And now I'm off to take my own advice...

Monday, September 2, 2013

You Don't Sell Books Sitting Down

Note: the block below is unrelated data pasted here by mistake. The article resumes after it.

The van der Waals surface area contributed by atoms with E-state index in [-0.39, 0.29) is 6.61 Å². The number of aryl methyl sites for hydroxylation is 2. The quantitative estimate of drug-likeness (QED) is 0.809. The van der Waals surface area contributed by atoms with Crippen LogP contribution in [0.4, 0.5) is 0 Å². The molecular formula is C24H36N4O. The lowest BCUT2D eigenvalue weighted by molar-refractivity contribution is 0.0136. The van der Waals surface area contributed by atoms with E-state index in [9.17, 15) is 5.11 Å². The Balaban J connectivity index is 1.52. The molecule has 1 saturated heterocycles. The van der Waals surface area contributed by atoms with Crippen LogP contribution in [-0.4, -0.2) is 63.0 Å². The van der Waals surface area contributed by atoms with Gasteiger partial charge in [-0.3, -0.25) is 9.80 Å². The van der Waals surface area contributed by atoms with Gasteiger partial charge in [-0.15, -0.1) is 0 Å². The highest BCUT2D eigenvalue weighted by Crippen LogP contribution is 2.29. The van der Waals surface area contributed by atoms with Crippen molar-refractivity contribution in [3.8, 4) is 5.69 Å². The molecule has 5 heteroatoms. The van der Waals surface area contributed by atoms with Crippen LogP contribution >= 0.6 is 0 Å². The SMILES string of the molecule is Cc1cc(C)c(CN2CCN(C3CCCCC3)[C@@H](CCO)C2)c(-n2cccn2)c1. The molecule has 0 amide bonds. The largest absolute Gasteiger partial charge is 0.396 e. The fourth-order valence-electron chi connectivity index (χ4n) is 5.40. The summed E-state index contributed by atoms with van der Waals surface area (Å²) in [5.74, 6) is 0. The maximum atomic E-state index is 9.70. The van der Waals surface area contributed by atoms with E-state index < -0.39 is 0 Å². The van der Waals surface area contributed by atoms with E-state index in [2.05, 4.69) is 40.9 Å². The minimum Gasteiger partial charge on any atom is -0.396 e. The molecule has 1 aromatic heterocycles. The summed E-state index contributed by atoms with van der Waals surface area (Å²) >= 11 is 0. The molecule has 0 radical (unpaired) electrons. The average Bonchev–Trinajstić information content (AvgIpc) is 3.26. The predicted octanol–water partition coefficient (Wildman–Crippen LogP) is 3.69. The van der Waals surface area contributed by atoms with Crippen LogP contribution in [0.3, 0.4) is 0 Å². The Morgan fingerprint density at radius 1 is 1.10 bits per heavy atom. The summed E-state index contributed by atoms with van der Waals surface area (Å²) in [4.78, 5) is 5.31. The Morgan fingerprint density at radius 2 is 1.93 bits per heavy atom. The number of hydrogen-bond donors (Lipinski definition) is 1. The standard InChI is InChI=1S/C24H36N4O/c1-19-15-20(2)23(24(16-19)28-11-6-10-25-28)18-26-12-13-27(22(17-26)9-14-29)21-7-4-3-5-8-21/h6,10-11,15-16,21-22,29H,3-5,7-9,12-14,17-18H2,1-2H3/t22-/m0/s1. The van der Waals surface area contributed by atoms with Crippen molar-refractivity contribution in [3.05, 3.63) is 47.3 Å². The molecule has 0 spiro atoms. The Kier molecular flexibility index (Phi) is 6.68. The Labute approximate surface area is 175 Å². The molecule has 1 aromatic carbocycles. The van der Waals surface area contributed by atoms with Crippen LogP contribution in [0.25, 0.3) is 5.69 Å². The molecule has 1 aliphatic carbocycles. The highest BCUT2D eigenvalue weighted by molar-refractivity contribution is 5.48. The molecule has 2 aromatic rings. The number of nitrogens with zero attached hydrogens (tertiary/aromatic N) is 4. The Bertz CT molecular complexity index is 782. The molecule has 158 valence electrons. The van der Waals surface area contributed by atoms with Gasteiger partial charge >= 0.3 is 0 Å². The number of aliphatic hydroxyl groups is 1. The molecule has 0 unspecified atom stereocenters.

I spent the weekend in Decatur, GA (a beautiful and historic suburb of Atlanta) at the Decatur Book Festival. I was a participant in the Emerging Writers Tent, and it was not only a very profitable weekend for me, but it was also a time of reflection and observation. There was also one BIG lesson I learned: always, always bring more books than they tell you to bring. The rules for the Emerging Writers area stated that each author (and there were over 100 of us participating) could only bring 20 of each title. So I brought 20 of each title. I started selling at 10 AM. I sold out of book 1, The Six, by 1:50 with a day and a half left to the festival. Thankfully my publisher and I rallied and were able to offer a special deal for people who wanted to order copies of book 1 directly from me, and I sold several more copies that way, but I was really kicking myself for not bringing more than the prescribed twenty, because I know I could have doubled my sales on all the rest of the books. All of this led to a general observation though. Selling books doesn't just happen. Of all the authors there, I was the only one selling books in the Emerging Writers Tent in high quantities. In fact, of all the authors there, I was one of the only ones actively selling any books at all! Early in the day on Saturday I spoke with a fellow author who was there with his debut book, and I asked him what his strategy was for the weekend. He chuckled and said that he didn't really have one. He just wanted to put his book out there and see what happened. For the rest of the day, I saw him sitting on a bench watching the crowd go by. Meanwhile I (and my sister who came along for moral support and ended up being a great sales assistant!) was on my feet handing out flyers and bookmarks, engaging in conversation with people, smiling, laughing, and in some cases practically tackling people to bring them over to my books. I didn't scalp people away from other authors' books or anything like that, which would have been wrong and unkind, but I made an attempt to actively engage every person who so much as paused in front of my books. And you know what happened? I met wonderful people, I got to know some of my future readers, I learned what sorts of things they look for in stories, and I sold books! Now, I don't mean to be overly critical of the gentleman who spent his day on the bench. Novice authors tend to have this, "If you write it, they will come" mentality when it comes to publishing their first books, but the fact of the matter is that that's simply not true. Writers are generally introverted, but if you're like me - an author who is making a career out of writing - then you have to attack the pragmatic side of the coin as well. This year I can finally say this is my career, and I'm going to attack it with what financial guru Dave Ramsey would call "Gazelle intensity" (imagine a gazelle outrunning a cheetah and you'll understand the metaphor a little better). I will not sit down. You don't sell books sitting down.